Nutrition experts have often advocated the “the Mediterranean diet,” which is rooted in fruits and vegetables, whole grains, fish and poultry. Now, a new study confirms that the type of fats found in the Mediterranean diet promote a balanced cholesterol profile.
Monounsaturated fats, found in such foods as nuts, avocados and olive oil, are already known to raise HDL (“healthy”) cholesterol levels. Now, analysts at Toronto’s St. Michael’s Hospital, who are studying ways to combine cholesterol-lowering foods to maximize their impact, have added monounsaturated fats to a vegetarian diet previously shown to lower LDL (“bad”) cholesterol by 28%.
They found that the pairing lowered bad cholesterol even more-by 35% – while also raising good cholesterol by 12.5%. Achieving its greatest benefit when the monounsaturated fats replaced carbohydrates in the diet.
The Canadian Medical Association Journal published their results.
“Our concern was that trying to raise HDL cholesterol with monounsaturated fats might have reduced the effectiveness of our cholesterol-lowering dietary portfolio,” said Dr. David Jenkins, the lead author of the study. “The fact that this was not the case has opened the way to a dietary approach with a potentially much stronger ability to reduce cardiovascular risk.”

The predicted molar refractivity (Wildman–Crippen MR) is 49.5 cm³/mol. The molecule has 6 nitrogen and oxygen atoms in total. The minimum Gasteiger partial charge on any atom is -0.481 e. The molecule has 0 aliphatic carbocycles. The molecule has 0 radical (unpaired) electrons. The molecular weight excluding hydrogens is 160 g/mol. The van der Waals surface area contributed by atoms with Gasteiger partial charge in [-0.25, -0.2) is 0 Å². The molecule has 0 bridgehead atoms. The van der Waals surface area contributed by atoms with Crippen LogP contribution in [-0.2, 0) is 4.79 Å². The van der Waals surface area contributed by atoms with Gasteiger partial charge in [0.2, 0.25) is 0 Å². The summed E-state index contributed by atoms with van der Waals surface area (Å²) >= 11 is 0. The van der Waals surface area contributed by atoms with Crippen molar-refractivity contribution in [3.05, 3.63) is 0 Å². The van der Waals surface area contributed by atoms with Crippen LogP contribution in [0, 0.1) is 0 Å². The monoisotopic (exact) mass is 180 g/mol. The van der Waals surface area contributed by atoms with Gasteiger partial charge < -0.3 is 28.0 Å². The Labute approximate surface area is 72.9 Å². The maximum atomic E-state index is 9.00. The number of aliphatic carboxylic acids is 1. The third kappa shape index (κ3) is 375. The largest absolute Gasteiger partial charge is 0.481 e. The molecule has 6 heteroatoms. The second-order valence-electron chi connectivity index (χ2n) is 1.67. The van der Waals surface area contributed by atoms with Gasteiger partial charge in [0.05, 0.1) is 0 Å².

Insufficient levels of HDL cholesterol and high levels of LDL cholesterol are risk factors for cardiovascular disease. The consumption of monounsaturated fats, common in the Mediterranean diet, is a current approach to raising good cholesterol levels.
In Jenkins’ study, patients with mild to moderately high levels of cholesterol ate a diet low in saturated fats for one month. For the next month, they ate a vegetarian diet that included oats, barley, psyllium, eggplant, okra, soy, almonds and a margarine enriched with plant sterols. Previous research has shown this diet lowers LDL cholesterol by approximately 30%.
For half the group, researchers substituted 13% of the calories from carbohydrates with sunflower oil or avocado oil, both high in monounsaturated fat. Researchers found a significant increase in HDL cholesterol in that group over the two-month period, along with the substantial reduction in LDL cholesterol. HDL levels did not change in the other group.
“The addition of monounsaturated fats increased HDL cholesterol and therefore may further enhance the cardioprotective effect of the cholesterol-lowering dietary portfolio without diminishing its cholesterol-lowering effect,” concluded Dr. Jenkins.